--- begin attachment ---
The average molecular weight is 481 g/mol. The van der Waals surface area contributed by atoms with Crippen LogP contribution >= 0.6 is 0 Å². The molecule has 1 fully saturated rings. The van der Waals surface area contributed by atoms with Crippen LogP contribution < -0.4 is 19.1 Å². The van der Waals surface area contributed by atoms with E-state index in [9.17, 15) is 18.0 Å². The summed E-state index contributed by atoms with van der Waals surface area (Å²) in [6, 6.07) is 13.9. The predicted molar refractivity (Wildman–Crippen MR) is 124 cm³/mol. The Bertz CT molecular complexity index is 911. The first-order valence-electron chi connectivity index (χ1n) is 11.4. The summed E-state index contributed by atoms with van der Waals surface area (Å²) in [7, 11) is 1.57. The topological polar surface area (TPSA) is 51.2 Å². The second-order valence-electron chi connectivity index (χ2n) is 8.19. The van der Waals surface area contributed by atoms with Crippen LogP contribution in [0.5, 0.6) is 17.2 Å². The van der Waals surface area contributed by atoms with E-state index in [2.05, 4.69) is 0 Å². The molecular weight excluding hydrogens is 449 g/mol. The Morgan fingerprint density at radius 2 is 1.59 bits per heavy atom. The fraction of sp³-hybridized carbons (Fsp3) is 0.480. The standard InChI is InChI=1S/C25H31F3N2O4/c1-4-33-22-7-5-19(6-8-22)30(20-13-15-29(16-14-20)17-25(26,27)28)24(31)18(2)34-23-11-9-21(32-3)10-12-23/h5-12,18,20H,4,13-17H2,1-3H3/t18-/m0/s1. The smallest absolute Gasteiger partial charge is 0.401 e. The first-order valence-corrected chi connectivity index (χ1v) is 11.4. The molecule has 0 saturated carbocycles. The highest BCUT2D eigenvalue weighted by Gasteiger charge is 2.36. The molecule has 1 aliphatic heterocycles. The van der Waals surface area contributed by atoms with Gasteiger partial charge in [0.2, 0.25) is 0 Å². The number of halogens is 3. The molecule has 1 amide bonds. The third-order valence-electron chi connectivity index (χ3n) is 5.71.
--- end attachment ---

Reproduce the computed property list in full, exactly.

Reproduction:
The average molecular weight is 481 g/mol. The van der Waals surface area contributed by atoms with Crippen LogP contribution >= 0.6 is 0 Å². The molecule has 1 fully saturated rings. The van der Waals surface area contributed by atoms with Crippen LogP contribution < -0.4 is 19.1 Å². The van der Waals surface area contributed by atoms with E-state index in [9.17, 15) is 18.0 Å². The summed E-state index contributed by atoms with van der Waals surface area (Å²) in [6, 6.07) is 13.9. The predicted molar refractivity (Wildman–Crippen MR) is 124 cm³/mol. The Bertz CT molecular complexity index is 911. The first-order valence-electron chi connectivity index (χ1n) is 11.4. The summed E-state index contributed by atoms with van der Waals surface area (Å²) in [7, 11) is 1.57. The topological polar surface area (TPSA) is 51.2 Å². The second-order valence-electron chi connectivity index (χ2n) is 8.19. The van der Waals surface area contributed by atoms with Crippen LogP contribution in [0.5, 0.6) is 17.2 Å². The van der Waals surface area contributed by atoms with E-state index in [2.05, 4.69) is 0 Å². The molecular weight excluding hydrogens is 449 g/mol. The Morgan fingerprint density at radius 2 is 1.59 bits per heavy atom. The fraction of sp³-hybridized carbons (Fsp3) is 0.480. The standard InChI is InChI=1S/C25H31F3N2O4/c1-4-33-22-7-5-19(6-8-22)30(20-13-15-29(16-14-20)17-25(26,27)28)24(31)18(2)34-23-11-9-21(32-3)10-12-23/h5-12,18,20H,4,13-17H2,1-3H3/t18-/m0/s1. The smallest absolute Gasteiger partial charge is 0.401 e. The first-order valence-corrected chi connectivity index (χ1v) is 11.4. The molecule has 0 saturated carbocycles. The highest BCUT2D eigenvalue weighted by Gasteiger charge is 2.36. The molecule has 1 aliphatic heterocycles. The van der Waals surface area contributed by atoms with Gasteiger partial charge in [0.2, 0.25) is 0 Å². The number of halogens is 3. The molecule has 1 amide bonds. The third-order valence-electron chi connectivity index (χ3n) is 5.71.